Tagged JSON with Jsonista (vs Transit)

Continuing the discussion from Slack: Jsonista 0.3.0 ships with support for tagged json, which allows one to write lossless encoding data using tagged values, like Transit, but with much better performance.

It looks like this:

(require '[jsonista.core :as j])
(require '[jsonista.tagged :as jt])

(def mapper
    {:encode-key-fn true
     :decode-key-fn true
     :modules [(jt/module
                  {Keyword {:tag "!kw"
                            :encode jt/encode-keyword
                            :decode keyword}
                   PersistentHashSet {:tag "!set"
                                      :encode jt/encode-collection
                                      :decode set}}})]}))

(-> {:system/status #{:status/good}}
    (j/write-value-as-string mapper)
    (doto prn)
    (j/read-value mapper))
; prints "{\"system/status\":[\"!set\",[[\"!kw\",\"status/good\"]]]}"
; => {:system/status #{:status/good}}

The question is: what should happen next? Many people seem to want “a faster transit” built on top of Jsonista, which would require:

  1. adding support for ClojureScript
  2. implementng tag-handlers for all basic Clojure/Java types
  3. adding support for tagged keys (now: just values)

Would be tempting just to do those, but

  • would it be better to contribute perf improvements to current Transit? Transit2?
  • Are there any non-clojure JSON tagging systems out there, which we could implement here and be more compatible with the rest of the world?

PS. @borkdude pointed out that JSON Schema draft 7 has support for non-json-data.


A human-readable version of transit would be great. Transit’s caching quickly makes HTTP responses difficult to read in Chrome DevTools for example.

Logging systems which expect JSON lines on stdout may also be able to handle the Jsonista format. It would be great to extract the EDN data back from these JSON log entries (during debugging etc.).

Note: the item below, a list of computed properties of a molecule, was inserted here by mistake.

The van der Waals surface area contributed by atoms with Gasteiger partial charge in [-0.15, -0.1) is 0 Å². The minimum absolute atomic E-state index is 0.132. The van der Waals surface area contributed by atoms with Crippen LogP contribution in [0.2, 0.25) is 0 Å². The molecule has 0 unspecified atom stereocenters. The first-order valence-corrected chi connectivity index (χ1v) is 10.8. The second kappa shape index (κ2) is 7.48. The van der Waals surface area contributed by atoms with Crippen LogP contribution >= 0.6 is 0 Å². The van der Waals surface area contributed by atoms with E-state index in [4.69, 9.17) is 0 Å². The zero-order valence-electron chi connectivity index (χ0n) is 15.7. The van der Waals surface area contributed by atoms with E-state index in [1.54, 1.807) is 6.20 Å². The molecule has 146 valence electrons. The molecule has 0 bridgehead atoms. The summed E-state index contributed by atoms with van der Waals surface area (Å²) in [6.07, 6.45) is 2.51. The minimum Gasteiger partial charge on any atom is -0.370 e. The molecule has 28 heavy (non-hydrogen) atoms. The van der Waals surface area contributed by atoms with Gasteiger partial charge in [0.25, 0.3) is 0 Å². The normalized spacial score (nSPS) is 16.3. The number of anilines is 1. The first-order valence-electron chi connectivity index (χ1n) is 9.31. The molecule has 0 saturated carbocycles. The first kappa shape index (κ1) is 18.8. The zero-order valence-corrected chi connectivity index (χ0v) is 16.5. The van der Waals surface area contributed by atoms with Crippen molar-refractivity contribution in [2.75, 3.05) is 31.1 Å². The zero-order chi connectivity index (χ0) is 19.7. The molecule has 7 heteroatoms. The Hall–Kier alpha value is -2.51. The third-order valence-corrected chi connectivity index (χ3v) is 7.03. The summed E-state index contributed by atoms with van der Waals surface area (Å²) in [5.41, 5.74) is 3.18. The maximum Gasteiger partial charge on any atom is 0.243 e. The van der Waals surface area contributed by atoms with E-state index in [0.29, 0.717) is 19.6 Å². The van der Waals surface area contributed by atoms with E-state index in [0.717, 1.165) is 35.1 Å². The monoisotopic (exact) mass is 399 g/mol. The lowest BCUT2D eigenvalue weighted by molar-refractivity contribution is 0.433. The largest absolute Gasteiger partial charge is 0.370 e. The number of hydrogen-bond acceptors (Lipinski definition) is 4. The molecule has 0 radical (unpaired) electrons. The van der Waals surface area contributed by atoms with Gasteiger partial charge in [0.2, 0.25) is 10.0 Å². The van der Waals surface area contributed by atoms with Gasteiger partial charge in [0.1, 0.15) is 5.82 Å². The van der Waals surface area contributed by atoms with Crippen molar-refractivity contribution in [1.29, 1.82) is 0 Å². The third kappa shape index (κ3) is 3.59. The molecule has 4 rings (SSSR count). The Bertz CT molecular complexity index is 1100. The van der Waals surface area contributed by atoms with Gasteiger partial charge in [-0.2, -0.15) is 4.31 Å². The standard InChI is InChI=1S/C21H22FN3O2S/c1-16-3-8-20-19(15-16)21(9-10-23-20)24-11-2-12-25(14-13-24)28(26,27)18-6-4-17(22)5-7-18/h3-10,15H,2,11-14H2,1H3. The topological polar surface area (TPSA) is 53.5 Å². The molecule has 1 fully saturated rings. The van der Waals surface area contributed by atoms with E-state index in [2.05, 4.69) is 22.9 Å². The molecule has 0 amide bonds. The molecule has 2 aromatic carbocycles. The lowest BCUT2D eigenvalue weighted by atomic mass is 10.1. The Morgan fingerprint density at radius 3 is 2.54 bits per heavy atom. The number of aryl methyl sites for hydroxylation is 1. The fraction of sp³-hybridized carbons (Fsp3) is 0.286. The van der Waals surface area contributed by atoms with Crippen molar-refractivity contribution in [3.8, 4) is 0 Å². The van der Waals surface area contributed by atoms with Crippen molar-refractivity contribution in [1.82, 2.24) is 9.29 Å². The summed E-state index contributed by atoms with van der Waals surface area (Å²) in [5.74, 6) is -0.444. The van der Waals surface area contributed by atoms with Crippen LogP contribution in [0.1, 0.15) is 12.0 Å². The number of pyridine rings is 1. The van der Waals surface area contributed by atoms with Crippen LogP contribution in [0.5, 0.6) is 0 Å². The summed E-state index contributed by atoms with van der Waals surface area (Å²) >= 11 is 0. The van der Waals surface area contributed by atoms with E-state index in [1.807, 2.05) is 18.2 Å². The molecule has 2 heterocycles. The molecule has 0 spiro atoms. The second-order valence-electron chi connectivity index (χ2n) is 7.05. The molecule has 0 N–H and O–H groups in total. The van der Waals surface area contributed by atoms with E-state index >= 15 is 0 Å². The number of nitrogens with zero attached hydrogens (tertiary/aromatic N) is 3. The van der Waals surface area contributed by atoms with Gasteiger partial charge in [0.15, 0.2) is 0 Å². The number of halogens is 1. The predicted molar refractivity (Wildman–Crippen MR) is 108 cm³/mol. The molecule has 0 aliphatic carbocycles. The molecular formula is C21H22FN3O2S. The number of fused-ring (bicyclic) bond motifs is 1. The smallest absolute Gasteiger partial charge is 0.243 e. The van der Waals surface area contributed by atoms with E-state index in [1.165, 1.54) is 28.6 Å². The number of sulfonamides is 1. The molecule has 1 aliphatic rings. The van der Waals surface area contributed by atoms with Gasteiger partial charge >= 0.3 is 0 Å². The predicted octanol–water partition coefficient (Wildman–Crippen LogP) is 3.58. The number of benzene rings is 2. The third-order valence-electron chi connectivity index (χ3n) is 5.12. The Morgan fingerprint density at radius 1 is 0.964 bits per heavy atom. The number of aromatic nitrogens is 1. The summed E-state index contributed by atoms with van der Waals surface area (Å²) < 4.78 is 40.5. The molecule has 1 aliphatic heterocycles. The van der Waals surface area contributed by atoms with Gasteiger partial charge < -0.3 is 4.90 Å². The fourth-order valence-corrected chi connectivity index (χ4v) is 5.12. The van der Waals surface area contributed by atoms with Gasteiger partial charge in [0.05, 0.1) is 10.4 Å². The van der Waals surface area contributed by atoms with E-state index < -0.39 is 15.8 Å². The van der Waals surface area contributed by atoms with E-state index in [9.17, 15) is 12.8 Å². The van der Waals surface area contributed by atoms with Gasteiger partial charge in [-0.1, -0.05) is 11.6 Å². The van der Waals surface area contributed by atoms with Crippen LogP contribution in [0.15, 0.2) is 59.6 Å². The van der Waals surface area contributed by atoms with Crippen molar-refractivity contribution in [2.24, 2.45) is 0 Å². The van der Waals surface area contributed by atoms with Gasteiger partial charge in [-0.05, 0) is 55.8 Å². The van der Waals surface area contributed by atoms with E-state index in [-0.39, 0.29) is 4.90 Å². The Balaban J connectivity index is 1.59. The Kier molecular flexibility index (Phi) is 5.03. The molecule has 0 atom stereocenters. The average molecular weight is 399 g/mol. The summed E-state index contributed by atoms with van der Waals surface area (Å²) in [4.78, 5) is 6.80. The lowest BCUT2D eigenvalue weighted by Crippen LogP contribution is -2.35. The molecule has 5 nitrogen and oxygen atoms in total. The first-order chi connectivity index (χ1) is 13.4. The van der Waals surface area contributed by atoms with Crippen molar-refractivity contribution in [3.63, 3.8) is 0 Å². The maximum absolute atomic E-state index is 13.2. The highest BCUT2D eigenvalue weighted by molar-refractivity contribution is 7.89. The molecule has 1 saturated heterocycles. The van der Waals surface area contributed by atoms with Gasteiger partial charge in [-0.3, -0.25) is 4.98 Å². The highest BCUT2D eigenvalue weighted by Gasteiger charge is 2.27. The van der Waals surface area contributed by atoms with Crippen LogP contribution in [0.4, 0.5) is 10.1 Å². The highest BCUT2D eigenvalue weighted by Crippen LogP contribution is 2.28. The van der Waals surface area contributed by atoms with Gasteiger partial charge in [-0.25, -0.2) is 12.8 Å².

Either alternative option sounds much better – my biggest issue with transit is language support (swift currently and elixir a while back), and a competing library would be counterproductive in that regard. But performance hasn’t been an issue so far, so maybe i’m not the target audience.

(btw. is there a transit 2, or did you mean that would be necessary to contribute?)

@maxweber the json-verbose transit encoder is pretty readable (it’s transit without caching).

Today I used transit from Go for the first time, using https://github.com/russolsen/transit.
It worked fine. I’m using it to communicate from babashka to a sqlite lite binary written in Go:

However, this has me slightly worried:

NOTE: Transit is intended primarily as a wire protocol for transferring data between applications. If storing Transit data durably, readers and writers are expected to use the same version of Transit and you are responsible for migrating/transforming/re-storing that data when and if the transit format changes.

Source: https://github.com/cognitect/transit-java

If this means that upgrading either transit in babashka or in the go binary will cause compatibility issues, then maybe I should have written my own subset of transit using a tagged json approach.
However, this would mean I would have to re-invent a parser of the custom tagged JSON in all the languages that pods can be written in, which is exactly why I just went with transit.

That said, the spec hasn’t changed since 2014 so maybe it’s not really a big issue.

If I recall, a motivation for Transit (relative to edn) was to achieve a good compromise on speed between Clojure servers and ClojureScript clients. In that client-server partnership, the more limiting party was the browser.

If I understood properly, jsonista measured performance only on the Clojure side. Since Transit in Javascript uses the browser’s JSON reader, it might not afford precisely the same headroom for speedup as the Clojure end.

To wade in a little deeper, I wonder, if jsonista’s Jackson-Databind approach is faster than whatever way Transit encodes JSON, why not swap out just that part of Transit-in-Clojure?

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